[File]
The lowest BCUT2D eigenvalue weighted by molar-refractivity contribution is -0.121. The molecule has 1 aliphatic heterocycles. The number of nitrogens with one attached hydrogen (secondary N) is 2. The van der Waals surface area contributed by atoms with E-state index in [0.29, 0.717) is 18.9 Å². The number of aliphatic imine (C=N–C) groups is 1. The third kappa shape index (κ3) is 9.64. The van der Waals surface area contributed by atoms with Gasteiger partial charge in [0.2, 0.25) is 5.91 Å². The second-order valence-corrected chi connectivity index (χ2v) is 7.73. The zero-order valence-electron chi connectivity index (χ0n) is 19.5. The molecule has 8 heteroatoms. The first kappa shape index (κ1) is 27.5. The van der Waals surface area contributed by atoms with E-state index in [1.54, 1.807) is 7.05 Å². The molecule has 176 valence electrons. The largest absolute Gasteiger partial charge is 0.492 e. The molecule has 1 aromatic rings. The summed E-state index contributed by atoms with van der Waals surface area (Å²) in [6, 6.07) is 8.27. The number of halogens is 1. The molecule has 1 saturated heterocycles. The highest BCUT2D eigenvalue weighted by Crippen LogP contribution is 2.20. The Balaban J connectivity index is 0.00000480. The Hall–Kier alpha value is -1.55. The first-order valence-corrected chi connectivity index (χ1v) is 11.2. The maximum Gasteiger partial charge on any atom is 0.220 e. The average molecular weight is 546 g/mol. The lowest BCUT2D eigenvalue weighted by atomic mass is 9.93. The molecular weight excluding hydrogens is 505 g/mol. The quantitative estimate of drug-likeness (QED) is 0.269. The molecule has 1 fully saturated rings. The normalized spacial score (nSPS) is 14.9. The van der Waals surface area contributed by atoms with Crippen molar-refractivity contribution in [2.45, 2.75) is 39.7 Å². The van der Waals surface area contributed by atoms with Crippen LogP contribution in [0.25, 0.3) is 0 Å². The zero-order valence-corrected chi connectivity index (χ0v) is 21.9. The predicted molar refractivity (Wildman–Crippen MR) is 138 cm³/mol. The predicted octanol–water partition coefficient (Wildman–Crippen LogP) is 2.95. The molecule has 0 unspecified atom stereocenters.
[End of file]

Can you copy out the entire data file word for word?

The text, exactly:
The lowest BCUT2D eigenvalue weighted by molar-refractivity contribution is -0.121. The molecule has 1 aliphatic heterocycles. The number of nitrogens with one attached hydrogen (secondary N) is 2. The van der Waals surface area contributed by atoms with E-state index in [0.29, 0.717) is 18.9 Å². The number of aliphatic imine (C=N–C) groups is 1. The third kappa shape index (κ3) is 9.64. The van der Waals surface area contributed by atoms with Gasteiger partial charge in [0.2, 0.25) is 5.91 Å². The second-order valence-corrected chi connectivity index (χ2v) is 7.73. The zero-order valence-electron chi connectivity index (χ0n) is 19.5. The molecule has 8 heteroatoms. The first kappa shape index (κ1) is 27.5. The van der Waals surface area contributed by atoms with E-state index in [1.54, 1.807) is 7.05 Å². The molecule has 176 valence electrons. The largest absolute Gasteiger partial charge is 0.492 e. The molecule has 1 aromatic rings. The summed E-state index contributed by atoms with van der Waals surface area (Å²) in [6, 6.07) is 8.27. The number of halogens is 1. The molecule has 1 saturated heterocycles. The highest BCUT2D eigenvalue weighted by Crippen LogP contribution is 2.20. The Balaban J connectivity index is 0.00000480. The Hall–Kier alpha value is -1.55. The first-order valence-corrected chi connectivity index (χ1v) is 11.2. The maximum Gasteiger partial charge on any atom is 0.220 e. The average molecular weight is 546 g/mol. The lowest BCUT2D eigenvalue weighted by atomic mass is 9.93. The molecular weight excluding hydrogens is 505 g/mol. The quantitative estimate of drug-likeness (QED) is 0.269. The molecule has 1 fully saturated rings. The normalized spacial score (nSPS) is 14.9. The van der Waals surface area contributed by atoms with Crippen molar-refractivity contribution in [2.45, 2.75) is 39.7 Å². The van der Waals surface area contributed by atoms with Crippen LogP contribution in [0.25, 0.3) is 0 Å². The zero-order valence-corrected chi connectivity index (χ0v) is 21.9. The predicted molar refractivity (Wildman–Crippen MR) is 138 cm³/mol. The predicted octanol–water partition coefficient (Wildman–Crippen LogP) is 2.95. The molecule has 0 unspecified atom stereocenters.